Anonymous 1, I’ve read Paul faithfully for over a decade, he’s as fair as it gets. But don’t expect him or any other left leaning blogger (i.e. Kronburg) to report such info. You can spend as much time waiting for some coverage of Benkiser for not getting a declaratory jdmt. from a state district judge to remove Delay from the ballot. Nor will Paul report anything of these single-minded Harris County radio hosts crusading against Perry over HB2. I don’t know who was teaching procedure at UT law in the pre affirmative action era, but any single panel member can grant oral arguments, and emergency motions like these require a decision in no more than 10 days.
–Dear Anonymous. Thanks but no thanks. Yes, I try to be fair, but no, I’m not a left-leaning blogger, and by the way, neither is Kronberg. Just because the Republicans running the state are on the extreme right doesn’t mean that everybody to the left of them is left-leaning. If you are referring to Anonymous 1’s mention of the Torricelli case, I did report it, though not by name. Check out my report from New Orleans below, and you will see that I refer to the Republican lawyer’s citing of the rule that election eligibility cases should be construed to give the voters the greatest possible choice. I also reported the Harris County radical conservatives’ opposition to Perry’s tax bill in my July TEXAS MONTHLY article about the governor’s race. I’m sure I mentioned it in a blog posting about the state of the race as well. If you think I would willfully ignore the Dan Patrick conservatives, you don’t understand the media. We LOVE conflict.
All of us anonymooses need to get together and decide which of us is which. I’m Anonymous Elmo and I don’t know whether the Torricelli in NJ example makes a good comparison because it’s TX election law that says the primary winner can’t just withdraw and NJ is probably different. Just like PA is different from CN where Senator Lieberman says if he loses the primary he will run as an independent. He couldn’t do that in PA where a primary loser isn’t allowed to run as an independent.
This issue with Tommie D is that he knew in January he wasn’t going to run but didn’t want to give up his ability to collect K-Street money for his campaign fund to give to his legal defense fund so he faked it.
–Dear Anonymous Elmo: There was some discussion in the Fifth Circuit about the difference between Texas election law and that of other states. The questions and answers went so fast that my notes have some gaps, but I do remember that the Texas law is stronger than the law in some other states. The Republicans were arguing that DeLay’s actions in (1) informing Republican state chairman Tina Benkiser by letter that he had changed his residence to Virginia, (2) getting a Virginia driver’s license and (3) registering to vote (and voting) in Virginia were presumptive evidence that he had changed his residence. As “Politico” points out in the comment below, the Texas statute requires “conclusive” evidence. As for your second comment about Tommie D, it may be an overstatement. I’d put it this way: He knew he MIGHT not run. And I do think that the money was an important factor. The reason I might have been called to testify in the trial court is that I wrote a piece about DeLay in the April issue of TEXAS MONTHLY that began with a conversation between a DeLay aide and Fort Bend County Republican chairman Eric Thode in which the aide asked Thode what their options were about getting off the ballot if, as seemed likely, DeLay won the primary, which, of course, he did. The Democrats wanted to use my article to argue that DeLay knew all along that he wasn’t going to run. I didn’t want to testify, but I also didn’t want to be served with a subpoena. I was grateful that Judge Sparks said that testimony about DeLay’s intentions was irrelevant.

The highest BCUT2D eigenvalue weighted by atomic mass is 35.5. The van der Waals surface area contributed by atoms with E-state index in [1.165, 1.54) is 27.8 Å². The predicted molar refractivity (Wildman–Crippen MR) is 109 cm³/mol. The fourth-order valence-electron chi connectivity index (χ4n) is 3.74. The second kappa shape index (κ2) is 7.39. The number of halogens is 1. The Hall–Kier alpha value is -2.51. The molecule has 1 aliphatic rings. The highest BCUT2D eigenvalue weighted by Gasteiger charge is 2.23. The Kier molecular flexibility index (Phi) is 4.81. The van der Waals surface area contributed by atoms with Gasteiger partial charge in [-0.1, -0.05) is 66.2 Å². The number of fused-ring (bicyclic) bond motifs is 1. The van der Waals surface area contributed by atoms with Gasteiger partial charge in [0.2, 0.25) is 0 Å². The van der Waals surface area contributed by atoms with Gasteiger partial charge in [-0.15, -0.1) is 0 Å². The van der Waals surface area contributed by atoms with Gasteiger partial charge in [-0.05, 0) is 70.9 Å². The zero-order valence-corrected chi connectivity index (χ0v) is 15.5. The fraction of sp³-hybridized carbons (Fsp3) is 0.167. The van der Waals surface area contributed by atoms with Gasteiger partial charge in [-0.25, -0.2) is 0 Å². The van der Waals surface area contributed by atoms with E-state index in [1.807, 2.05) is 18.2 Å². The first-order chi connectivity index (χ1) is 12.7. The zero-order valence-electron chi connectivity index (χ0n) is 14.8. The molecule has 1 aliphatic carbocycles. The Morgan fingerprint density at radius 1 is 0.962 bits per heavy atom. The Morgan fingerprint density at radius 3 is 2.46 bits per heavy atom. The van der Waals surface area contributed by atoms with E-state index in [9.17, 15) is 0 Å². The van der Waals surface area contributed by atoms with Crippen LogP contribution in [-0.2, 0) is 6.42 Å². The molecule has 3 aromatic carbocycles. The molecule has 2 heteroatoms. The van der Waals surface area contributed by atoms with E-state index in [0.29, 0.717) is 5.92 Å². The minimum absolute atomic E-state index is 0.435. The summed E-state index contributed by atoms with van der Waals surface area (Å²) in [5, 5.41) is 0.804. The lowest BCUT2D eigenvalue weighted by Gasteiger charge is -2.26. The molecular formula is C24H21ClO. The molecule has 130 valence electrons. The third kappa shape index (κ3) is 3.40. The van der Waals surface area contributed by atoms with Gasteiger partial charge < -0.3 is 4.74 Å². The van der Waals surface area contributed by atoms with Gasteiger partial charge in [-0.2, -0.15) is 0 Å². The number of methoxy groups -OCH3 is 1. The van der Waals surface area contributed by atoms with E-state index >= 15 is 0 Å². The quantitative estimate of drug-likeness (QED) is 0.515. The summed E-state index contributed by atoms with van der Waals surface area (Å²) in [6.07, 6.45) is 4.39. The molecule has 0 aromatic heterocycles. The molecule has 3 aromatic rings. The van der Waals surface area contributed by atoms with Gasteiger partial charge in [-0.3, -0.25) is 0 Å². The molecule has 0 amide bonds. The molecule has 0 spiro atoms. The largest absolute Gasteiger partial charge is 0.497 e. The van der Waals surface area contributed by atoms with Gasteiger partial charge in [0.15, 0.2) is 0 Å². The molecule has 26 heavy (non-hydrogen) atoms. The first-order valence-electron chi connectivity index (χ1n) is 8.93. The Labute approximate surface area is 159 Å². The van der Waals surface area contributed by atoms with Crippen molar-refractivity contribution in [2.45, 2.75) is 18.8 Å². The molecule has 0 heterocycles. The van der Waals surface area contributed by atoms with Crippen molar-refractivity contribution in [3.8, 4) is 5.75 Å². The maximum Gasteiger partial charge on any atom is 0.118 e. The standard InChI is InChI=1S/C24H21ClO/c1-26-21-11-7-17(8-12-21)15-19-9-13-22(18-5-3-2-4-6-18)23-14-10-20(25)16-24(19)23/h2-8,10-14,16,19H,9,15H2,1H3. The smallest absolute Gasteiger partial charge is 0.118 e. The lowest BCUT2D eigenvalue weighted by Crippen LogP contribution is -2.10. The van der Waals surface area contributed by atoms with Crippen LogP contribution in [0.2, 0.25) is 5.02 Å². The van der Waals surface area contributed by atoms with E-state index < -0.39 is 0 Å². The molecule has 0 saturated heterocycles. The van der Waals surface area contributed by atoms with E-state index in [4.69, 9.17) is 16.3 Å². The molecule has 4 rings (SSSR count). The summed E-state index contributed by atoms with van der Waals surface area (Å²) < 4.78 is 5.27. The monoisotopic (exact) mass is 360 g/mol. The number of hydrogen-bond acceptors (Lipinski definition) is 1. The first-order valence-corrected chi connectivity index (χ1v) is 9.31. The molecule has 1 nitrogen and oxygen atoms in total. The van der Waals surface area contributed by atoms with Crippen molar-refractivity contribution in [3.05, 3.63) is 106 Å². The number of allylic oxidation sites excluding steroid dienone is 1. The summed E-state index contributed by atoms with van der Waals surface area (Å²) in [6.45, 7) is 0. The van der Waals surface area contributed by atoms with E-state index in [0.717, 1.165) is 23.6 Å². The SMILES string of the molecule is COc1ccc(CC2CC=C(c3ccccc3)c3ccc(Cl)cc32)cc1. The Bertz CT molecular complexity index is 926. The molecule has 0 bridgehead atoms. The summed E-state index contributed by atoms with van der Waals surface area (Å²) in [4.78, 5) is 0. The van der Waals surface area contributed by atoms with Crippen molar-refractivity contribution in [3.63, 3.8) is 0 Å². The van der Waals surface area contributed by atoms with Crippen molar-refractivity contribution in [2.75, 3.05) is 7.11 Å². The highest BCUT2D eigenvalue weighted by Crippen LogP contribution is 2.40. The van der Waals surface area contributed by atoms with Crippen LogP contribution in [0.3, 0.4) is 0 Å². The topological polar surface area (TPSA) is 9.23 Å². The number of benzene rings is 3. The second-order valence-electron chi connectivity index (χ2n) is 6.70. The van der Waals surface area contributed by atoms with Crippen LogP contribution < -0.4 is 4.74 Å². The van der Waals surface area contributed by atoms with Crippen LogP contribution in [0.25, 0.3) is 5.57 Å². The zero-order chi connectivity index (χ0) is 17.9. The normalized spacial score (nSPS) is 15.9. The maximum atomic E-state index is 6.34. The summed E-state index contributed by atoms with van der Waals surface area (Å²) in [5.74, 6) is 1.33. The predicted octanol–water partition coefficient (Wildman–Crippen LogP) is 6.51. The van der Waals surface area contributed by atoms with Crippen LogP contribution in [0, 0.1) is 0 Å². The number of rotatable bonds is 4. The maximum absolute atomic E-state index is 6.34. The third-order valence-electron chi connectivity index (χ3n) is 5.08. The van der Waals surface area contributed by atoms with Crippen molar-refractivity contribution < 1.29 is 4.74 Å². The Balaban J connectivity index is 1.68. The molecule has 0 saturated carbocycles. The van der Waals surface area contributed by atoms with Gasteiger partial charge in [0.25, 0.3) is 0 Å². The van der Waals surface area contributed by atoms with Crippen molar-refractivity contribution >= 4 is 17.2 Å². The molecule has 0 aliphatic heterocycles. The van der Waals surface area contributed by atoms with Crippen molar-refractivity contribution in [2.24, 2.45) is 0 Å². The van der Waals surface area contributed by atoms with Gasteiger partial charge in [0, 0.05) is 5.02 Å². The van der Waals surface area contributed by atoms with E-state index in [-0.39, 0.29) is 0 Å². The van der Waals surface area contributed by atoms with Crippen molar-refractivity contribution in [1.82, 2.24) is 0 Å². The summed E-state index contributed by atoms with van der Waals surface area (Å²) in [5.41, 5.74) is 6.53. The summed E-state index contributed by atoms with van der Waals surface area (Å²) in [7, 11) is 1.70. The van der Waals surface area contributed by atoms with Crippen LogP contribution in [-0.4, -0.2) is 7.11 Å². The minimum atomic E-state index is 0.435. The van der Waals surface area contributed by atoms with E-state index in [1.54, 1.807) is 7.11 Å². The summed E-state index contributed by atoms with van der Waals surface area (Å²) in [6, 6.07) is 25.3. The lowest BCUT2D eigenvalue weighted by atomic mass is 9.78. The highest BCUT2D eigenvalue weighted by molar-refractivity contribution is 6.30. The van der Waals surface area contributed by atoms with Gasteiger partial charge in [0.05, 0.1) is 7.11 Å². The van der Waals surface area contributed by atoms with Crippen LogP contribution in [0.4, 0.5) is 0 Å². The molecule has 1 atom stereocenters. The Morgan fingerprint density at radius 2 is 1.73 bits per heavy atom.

Today’s article in the Houston Chronicle sheds more light on the types of questions the judges were asking. Even if one assumes that the evidence used to determine Tom Delay was ineligible was not manufactured, the question that needs to be answered is whether the letter, voter registration card, etc. are legally sufficient to make a “conclusive” determination that Tom Delay will not be in Texas on election day. This may be a question of first impression for the 5th Circuit Court of Appeals, but it must be addressed to avoid any further confusion. Perhaps the court will issue new guidelines on the types of evidence that can be considered to make a conclusive determination that a congressional candidate is indeed ineligible under Texas law.
–Dear Politico: If Judge Sparks is right, then whether the letter and other evidence of his intention to move his residence are “conclusive evidence” under the Texas Election Code doesn’t matter. All that matters is where DeLay resides “when elected.” Sparks said that the constitutional requirements (at least 25 years of age, at least seven years of American citizenship, and a citizen of the state in which he is running “when elected) are exclusive and cannot be expanded by the Texas Legislature.
Thanks to all for their comments.